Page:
For more than a year now, cybersecurity teams have been enabling employees to work from home (WFH), to varying degrees of success. It’s fair to say most organizations have done much better securing the millions of endpoints that now routinely connect to corporate networks than most anyone would have anticipated.
Now comes the next big challenge. While more employees will undoubtedly return to the office in the weeks and months ahead, it doesn’t look like herd immunity will be achieved despite the widespread availability of COVID-19 vaccinations. As a result, cybersecurity teams need to assume employees will need to be able to work from anywhere (WFA) for the foreseeable future. The security implications for WFA are naturally profound as IT organizations shift toward a Zero Trust approach to managing IT.
A survey of 300 IT professionals in the U.S., Canada, and the United Kingdom (U.K.), conducted by International Data Group (IDG) on behalf of Blackberry finds nine in ten respondents are concerned about workers returning to the office with unpatched systems and out-of-date software and devices. The majority of survey respondents said they plan to quarantine PCs upon arrival or scan and install patch updates before allowing users to connect them to the corporate network.
More challenging still, nearly one in five employees (18%) at the average organization in the U.S., Canada, and the U.K. are using a personal PC to access corporate data, while 20% are using a personal smartphone for that purpose.
Overall, the survey finds U.S. respondents on average expect just under a quarter (23%) of their workers will be working from home in the next six months, compared to 19% now. Those numbers are higher in the U.K. and Canada with 41% and 38% of the workforce currently working from home, with rates expected to go down to 29% and 32% in the next six months, respectively.
Turning to new solutions
Well over half of respondents in the U.S. (58%) also noted the pandemic exacerbated problems caused by skills gaps and security awareness, with more than a third (35%) still unsure about the ability of IT infrastructures to securely support a remote workforce. As a result, the survey finds the bulk of IT organizations will be revisiting endpoint security in the months ahead. For example, 21% of respondents plan to implement endpoint detection and response (EDR) capabilities, while 31% are evaluating it. Nearly on one-third (32%) have already implemented EDR.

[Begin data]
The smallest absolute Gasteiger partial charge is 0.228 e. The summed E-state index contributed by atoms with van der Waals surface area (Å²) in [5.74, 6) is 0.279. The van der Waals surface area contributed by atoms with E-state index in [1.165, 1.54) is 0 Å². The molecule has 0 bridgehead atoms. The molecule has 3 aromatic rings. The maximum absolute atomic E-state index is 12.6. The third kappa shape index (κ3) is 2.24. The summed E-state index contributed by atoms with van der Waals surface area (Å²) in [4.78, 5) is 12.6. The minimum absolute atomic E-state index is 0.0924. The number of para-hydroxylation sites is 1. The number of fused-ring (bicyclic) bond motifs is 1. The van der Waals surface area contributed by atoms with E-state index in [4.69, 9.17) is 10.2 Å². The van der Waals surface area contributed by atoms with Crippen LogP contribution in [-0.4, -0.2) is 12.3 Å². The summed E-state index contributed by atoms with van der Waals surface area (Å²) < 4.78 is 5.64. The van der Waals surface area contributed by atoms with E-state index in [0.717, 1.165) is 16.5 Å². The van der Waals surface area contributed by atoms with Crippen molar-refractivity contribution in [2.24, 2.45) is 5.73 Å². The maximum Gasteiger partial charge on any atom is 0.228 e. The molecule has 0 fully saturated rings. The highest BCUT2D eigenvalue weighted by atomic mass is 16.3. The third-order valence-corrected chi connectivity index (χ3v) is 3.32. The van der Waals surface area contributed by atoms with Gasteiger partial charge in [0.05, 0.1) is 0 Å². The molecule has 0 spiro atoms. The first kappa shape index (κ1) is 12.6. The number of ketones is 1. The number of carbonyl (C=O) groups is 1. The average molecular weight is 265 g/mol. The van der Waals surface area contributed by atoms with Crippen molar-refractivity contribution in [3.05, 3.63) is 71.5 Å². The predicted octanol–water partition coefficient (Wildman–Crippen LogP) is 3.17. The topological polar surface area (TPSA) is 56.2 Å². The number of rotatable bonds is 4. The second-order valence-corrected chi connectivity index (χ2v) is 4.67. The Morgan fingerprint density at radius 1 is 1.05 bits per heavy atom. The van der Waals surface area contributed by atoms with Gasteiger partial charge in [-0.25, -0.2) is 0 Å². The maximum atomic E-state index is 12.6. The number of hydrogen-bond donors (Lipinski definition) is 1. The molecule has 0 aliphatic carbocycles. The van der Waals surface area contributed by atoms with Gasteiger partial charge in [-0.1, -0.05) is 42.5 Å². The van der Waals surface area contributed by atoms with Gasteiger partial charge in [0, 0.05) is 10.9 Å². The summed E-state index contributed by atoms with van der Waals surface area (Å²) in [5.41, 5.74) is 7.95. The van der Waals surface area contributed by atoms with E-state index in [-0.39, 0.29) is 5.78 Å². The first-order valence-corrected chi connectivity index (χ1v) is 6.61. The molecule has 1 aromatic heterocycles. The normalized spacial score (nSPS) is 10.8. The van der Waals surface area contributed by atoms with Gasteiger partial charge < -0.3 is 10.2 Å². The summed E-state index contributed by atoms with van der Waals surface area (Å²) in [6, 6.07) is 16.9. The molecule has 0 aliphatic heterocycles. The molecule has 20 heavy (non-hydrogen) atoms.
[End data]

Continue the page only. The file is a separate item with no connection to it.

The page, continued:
Mobile threat detection tools are also a priority. While only 16% have implemented it, 28% said they plan to do so, and another 31% are currently evaluating these types of tools. More than 80% of respondents want their current or future EDR technology to support both traditional endpoint devices as well as mobile devices. Half (50%) want the ability to detect threats when a device is offline or not connected to the corporate network.
Security professionals also want endpoint technologies to dynamically adapt security policies based on user location, device, and other factors. Anticipated benefits of that capability include enhanced user experience and less friction (44%), continuous authentication (43%), and reduced remediation costs (43%).
Consolidation of incident detection and response across all endpoint platforms is another major requirement (80%) as part of an effort to lower costs (42%), enable broader device support (41%), and stop the spread of attacks (40%).
Despite a relatively high awareness of unified endpoint security (UES) platforms (90%) that address most of the end point security capabilities required, the report finds only 11% of respondents have implemented it. More than one in four respondents (27%) said their organization planned to implement UES, and 37% are currently evaluating the technology. More than three-quarters of respondents (76%) said they were highly likely to deploy UES as a managed service. In general, the top attributes required for endpoint security are ease of management (37%), price (35%), and ease of deployment (32%).
The report also suggests that one reason IT teams are struggling with endpoint security is that the IT security team is a decision-maker in less than 25% of organizations, with networking and IT infrastructure teams having the most influence when it comes to remote networking. Regardless of who is in charge, it’s clear a more collaborative approach will be required if organizations hope to successful navigate the more challenging travails of WFA.
Mike Vizard has covered IT for more than 25 years and has edited or contributed to a number of tech publications including InfoWorld, eWeek, CRN, Baseline, ComputerWorld, TMCNet, and Digital Review. He currently blogs for IT Business Edge and contributes to CIOinsight, The Channel Insider, Programmableweb, and Slashdot. Mike also blogs about emerging cloud technology for SmarterMSP.